An additional major distinction drawn in the legislative history between effluent guidelines for point sources and this management measures guidance is that the management measures will not be directly or automatically applied to categories of nonpoint sources as a matter of Federal law. Instead, it is the State coastal nonpoint program, backed by the authority of State law, that must provide for the implementation of management measures in conformity with the management measures guidance. Under section 306(d)(16) of the CZMA, coastal zone programs must provide for enforceable policies and mechanisms to implement the applicable requirements of the State Coastal Nonpoint Pollution Control Program, including the management measures developed by the State “in conformity” with this guidance.

    D. Program Implementation Guidance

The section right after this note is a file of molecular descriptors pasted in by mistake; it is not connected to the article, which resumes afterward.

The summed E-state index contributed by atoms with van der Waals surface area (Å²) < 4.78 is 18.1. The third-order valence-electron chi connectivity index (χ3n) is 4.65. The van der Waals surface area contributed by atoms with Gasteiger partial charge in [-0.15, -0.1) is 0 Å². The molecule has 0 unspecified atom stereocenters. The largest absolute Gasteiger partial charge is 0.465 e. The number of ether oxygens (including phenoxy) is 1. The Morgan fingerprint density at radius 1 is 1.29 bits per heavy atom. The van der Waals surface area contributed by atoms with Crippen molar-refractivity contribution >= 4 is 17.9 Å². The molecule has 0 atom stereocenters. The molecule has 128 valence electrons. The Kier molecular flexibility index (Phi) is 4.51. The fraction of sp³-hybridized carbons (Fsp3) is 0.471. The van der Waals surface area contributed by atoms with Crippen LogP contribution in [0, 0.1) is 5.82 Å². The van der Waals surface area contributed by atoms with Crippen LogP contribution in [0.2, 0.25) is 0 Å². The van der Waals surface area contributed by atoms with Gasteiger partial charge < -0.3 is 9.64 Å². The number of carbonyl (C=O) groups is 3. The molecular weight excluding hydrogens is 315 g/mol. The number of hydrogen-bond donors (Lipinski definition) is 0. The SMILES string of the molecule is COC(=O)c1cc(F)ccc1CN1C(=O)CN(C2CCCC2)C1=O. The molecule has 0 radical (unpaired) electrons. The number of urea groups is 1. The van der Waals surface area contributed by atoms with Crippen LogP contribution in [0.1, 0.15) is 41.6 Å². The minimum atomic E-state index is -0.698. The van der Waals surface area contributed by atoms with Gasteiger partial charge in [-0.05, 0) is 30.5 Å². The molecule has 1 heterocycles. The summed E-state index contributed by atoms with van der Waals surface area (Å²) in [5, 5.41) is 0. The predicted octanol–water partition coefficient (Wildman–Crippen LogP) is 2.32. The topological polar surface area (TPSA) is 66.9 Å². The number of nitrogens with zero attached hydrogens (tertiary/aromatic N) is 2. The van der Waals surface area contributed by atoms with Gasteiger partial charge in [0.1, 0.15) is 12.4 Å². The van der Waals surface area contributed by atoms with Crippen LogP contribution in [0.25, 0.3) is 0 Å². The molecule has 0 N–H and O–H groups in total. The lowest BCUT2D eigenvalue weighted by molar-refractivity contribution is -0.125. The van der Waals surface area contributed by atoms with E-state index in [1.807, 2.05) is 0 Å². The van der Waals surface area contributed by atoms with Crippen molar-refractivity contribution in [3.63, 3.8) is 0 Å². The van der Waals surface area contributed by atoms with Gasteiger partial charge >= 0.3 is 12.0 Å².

In addition to this “management measures” guidance, EPA and NOAA have also jointly published Coastal Nonpoint Pollution Control Program: Program Development and Approval Guidance . That document provides guidance to States in interpreting and applying the various provisions of section 6217 of CZARA. It addresses issues such as the following: the basis and process for EPA/NOAA approval of State Coastal Nonpoint Pollution Control Programs; how EPA and NOAA expect State programs to implement management measures “in conformity” with this management measures guidance; how States may target sources in implementing their programs; changes in State coastal boundaries to implement their programs; and other aspects of State implementation of their programs.

    other websites we recommend you look at